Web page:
Just... wow. This 1939 film, written by Nunally Johnson and directed by Henry King and Irving Cummings, enjoyed the input of Jesse James’ granddaughter, who served as a consultant, but that doesn’t stop the film from completely re-writing the history of one of America’s most famous (or infamous) bandits and killers.
Jesse and Frank James are portrayed here (in shimmering Technicolor, no less) as two good boys striking back after being callously mistreated by a railroad company that bullied, intimidated, and robbed the poor folks of Liberty, Missouri, essentially stealing their land -- sometimes with physical force, sometimes with nothing more than legal threats. Jesse is played by Tyrone Power; his older brother Frank by Henry Fonda. Both brothers are "set in their ways," meaning that they are clever and strong and formidable; the film seeks to cement their reputations as decent men forced to go bad by corruption. Today, they’d be Tea Party favorites.
In point of fact, the brothers were Confederate guerrillas from a slave-owing family (no mention of that in the film). After the Civil War they took to robbing banks and trains and killing the occasional innocent. The film scrambles and re-purposes various elements of James’ life, but changes their meaning and context completely. As in the movie, Jessie married a girl named Zee (Nancy Kelly) and had a close friend who was a newspaper publisher (Henry Hull). What the movie neglects is to explain that Zee was, in reality, Jesse’s first cousin. The newspaper publisher was not Zee’s kindly, eccentric father, but rather a former Confederate fighter named John Newman Edwards. There seemingly were political elements to the gang’s outlaw activities, but they had to do with ideological tensions, not predatory corporations. Did I mention that today the James boys would be Tea Party favorites?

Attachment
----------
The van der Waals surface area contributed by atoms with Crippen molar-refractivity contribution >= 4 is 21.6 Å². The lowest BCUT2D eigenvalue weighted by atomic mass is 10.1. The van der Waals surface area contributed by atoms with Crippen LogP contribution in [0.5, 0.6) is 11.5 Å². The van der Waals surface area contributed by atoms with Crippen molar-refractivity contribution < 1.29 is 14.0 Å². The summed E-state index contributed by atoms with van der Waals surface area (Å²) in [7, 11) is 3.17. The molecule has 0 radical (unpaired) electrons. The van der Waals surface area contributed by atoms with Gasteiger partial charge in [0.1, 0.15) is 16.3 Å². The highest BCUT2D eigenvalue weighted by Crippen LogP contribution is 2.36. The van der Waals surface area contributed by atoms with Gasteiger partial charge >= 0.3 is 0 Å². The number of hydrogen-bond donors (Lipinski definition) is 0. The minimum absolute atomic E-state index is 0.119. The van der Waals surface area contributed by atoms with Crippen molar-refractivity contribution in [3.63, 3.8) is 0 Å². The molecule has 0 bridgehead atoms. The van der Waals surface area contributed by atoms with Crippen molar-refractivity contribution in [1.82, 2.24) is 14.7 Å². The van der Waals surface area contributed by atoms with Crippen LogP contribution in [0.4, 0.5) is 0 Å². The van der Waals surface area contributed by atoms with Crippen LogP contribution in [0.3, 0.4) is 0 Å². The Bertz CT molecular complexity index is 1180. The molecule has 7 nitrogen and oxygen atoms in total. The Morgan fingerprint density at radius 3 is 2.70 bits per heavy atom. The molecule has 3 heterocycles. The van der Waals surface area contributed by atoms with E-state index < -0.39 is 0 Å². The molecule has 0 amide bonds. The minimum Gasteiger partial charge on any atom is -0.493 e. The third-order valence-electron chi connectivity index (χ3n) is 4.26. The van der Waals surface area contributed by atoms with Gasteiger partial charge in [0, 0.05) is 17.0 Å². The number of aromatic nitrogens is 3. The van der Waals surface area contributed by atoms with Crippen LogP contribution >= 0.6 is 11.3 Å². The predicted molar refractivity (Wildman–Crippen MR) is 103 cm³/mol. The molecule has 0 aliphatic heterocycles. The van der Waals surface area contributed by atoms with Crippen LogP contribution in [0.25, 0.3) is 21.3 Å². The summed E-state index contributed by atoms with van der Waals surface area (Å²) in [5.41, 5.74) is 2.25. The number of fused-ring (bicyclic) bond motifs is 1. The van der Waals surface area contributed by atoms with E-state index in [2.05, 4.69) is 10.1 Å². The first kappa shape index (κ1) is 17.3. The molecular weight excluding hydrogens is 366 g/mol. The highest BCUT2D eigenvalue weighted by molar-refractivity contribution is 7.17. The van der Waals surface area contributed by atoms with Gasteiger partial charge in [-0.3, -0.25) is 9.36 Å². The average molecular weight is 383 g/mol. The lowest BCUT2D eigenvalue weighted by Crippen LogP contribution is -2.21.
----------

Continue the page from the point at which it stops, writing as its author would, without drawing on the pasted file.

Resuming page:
The script may be largely fantasy, but it is a compelling yarn; and the film may be an early, and gorgeous, example of color moviemaking, but its characters are pretty much black and white, with only the occasional seam of gray (and most of such nuance belongs to Jesse).
You’ll want to watch this film for the story and for Power (Fonda doesn’t have nearly enough to do; Kelly has rather too much screen time, most of it hewing close to the period’s gender stereotypes). The special features, such as they are, won’t be enough to warrant a purchase, though: You get a thirty second Fox Movietone clip about the film’s premiere, a minute and a half culled from another Fox Movietone segment in which Ed Sullivan (!) presents Power and Jeanette MacDonald with crowns as the "King and Queen" of Hollywood, and the film’s original theatrical trailer.